When you work on a Mastery activity, you will feel more competent and effective, and you will gain a sense of achievement. Give yourself credit for trying. Distress Tolerance strategies involve using skills to help you get through the crisis of a difficult moment. These skills include distracting yourself, soothing yourself, providing solace, and improving the moment itself. In a crisis you may sometimes feel a sense of urgency or desire to act impulsively. This can interfere with your efforts to manage depression and remain stable. Working to develop your tolerance for distress over a short period can help you get through the rough moments. The symptoms of major depression and bipolar disorder often fluctuate, or change up and down over time. It is important to understand that you will have fluctuations as part of the illness. The frequency and pattern of these changes will vary with each person. One way to identify your patterns is to track your symptoms on a Mood Chart each day and share it with your physician. At some point following an episode of depression or bipolar disorder, you may have a return of symptoms, often called a recurrence or a relapse. A relapse is the return of full symptoms after an episode from which you have partially recovered (partial recovery means feeling improved but with a few remaining symptoms). A recurrence is the return of full symptoms following an episode from which you have fully recovered. Your chance of having a relapse or recurrence of depression depends in part on how many prior episodes you have had. This means that the more episodes of depression you have experienced, the greater your chance of symptoms returning at some point. Cognitive behavioral therapy (CBT) has been shown to decrease the chance of relapse. Mindfulness-based cognitive behavioral therapy has also been shown to reduce the risk of relapse and recurrence in some patients. In addition to CBT and other psychotherapy, you can take some preventive steps to manage your own symptoms and in this way improve the quality of your life. Relapse Prevention is an effective daily approach to help you minimize the chance of a relapse occurring and to help you stay well.

Relapse Prevention means that you identify and respond promptly to changes in your Warning Signs, Triggers, or Symptoms of mood disorder. With this strategy, you can intervene when an important change in your emotional health may be happening. Early identification and intervention helps to prevent your episode from worsening. What about all those other mysterious experiences that yield physical evidence? It turns out that when these experiences are carefully investigated, reasonable explanations typically prevail. For example, my friend Shawn once thought that the spirit of his deceased grandfather was visiting his condo. Why? The door to the downstairs, where his grandfather used to spend a lot of time, was mysteriously locking. This particular type of door could only be locked from the inside, and to do so, you had to push and turn the button on the door handle. How could that happen with no one in the room? The only explanation was a ghostly visitor. Intrigued, I went to examine the door. It turned out that the lock button was sticking, so it just had to be pushed in, but not turned, to set the lock. And, since there was no door stop to prevent the door from hitting the wall when opened, the button was depressed and locked by the wall when the door was thrown open. Time after time, when critically examined, supernatural explanations give way to natural ones. So does this mean that ghosts don't exist? Not necessarily. It just means that we don't have strong evidence to support that they do exist. But without such evidence, doesn't it make sense to withhold our belief in ghosts at this time? The point is, we have to examine the quality of the evidence for a claim before accepting it.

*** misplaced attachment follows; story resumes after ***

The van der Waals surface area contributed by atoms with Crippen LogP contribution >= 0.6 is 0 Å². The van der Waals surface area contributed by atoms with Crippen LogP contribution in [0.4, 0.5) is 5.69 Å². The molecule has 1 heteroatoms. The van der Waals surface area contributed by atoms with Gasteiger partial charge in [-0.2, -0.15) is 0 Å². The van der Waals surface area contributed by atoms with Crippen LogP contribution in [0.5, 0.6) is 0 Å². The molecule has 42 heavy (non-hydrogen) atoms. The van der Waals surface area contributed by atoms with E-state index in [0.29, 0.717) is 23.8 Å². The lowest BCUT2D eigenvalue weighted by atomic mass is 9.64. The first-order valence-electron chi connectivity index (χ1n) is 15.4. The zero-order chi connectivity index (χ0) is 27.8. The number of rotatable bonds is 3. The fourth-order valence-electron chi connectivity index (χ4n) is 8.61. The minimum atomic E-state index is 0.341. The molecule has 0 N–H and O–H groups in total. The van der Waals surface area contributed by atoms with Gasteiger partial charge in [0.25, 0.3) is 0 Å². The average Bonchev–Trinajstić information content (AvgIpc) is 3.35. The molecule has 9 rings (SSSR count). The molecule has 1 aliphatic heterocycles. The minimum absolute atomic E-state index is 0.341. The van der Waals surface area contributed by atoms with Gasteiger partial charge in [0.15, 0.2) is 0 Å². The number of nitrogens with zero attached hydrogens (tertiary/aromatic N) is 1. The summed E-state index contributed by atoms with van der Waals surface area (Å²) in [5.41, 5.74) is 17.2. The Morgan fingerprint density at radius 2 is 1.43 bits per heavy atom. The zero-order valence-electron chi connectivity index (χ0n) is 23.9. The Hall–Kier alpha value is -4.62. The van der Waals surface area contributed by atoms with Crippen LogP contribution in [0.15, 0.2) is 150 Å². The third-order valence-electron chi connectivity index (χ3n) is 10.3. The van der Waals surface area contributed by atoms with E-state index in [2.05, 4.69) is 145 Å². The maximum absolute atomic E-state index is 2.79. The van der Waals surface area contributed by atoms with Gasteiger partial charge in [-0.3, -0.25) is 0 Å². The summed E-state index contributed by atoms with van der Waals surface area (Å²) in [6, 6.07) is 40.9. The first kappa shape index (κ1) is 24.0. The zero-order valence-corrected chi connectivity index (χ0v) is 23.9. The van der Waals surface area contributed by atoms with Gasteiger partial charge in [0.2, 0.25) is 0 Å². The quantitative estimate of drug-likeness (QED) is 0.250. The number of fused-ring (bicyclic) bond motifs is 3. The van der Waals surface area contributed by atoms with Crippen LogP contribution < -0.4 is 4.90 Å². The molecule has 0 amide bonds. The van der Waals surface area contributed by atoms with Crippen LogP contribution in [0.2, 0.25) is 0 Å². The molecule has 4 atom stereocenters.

On first glance, there may appear to be considerable evidence to support the existence of ghosts. After all, we have tape recordings, pictures, and personal experiences. But a lot of bad evidence is still bad evidence--sheer volume cannot make the evidence any better.2 Unfortunately, when we form our beliefs, we often give too much importance to the amount of evidence and too little to its quality. Remember the silicon breast implant controversy discussed earlier? People became convinced that implants cause major disease because thousands of women reported serious illness after receiving implants. But a link was not established between the implants and the illnesses. It seemed that there was a lot of evidence, but it was all low-quality, anecdotal data. The volume of evidence in support of a claim should not be the primary factor when setting our beliefs. With evidence, quality is king. As we saw earlier with the case of facilitated communication, a single rigorously controlled study provided much more compelling evidence on the technique's usefulness than did a thousand personal stories. And yet, we are quick to believe extraordinary claims on the basis of rather thin evidence. We believe in alien encounters and talking with the dead just because some people report they had a personal experience. But if someone makes such an extraordinary claim, they should have some pretty extraordinary evidence, especially if the claim goes against many of the well-supported physical laws of our universe. Some followers of transcendental meditation believe that they can levitate their bodies several inches off the ground during meditation. Should we accept their word for it? If we do, we would have to reject what we already know about gravity. What if we saw it for ourselves? Remember, magicians like David Blaine amaze people by levitating right on the sidewalks of New York. We can be fooled into believing something that isn't actually happening. The entire world of magic depends on it.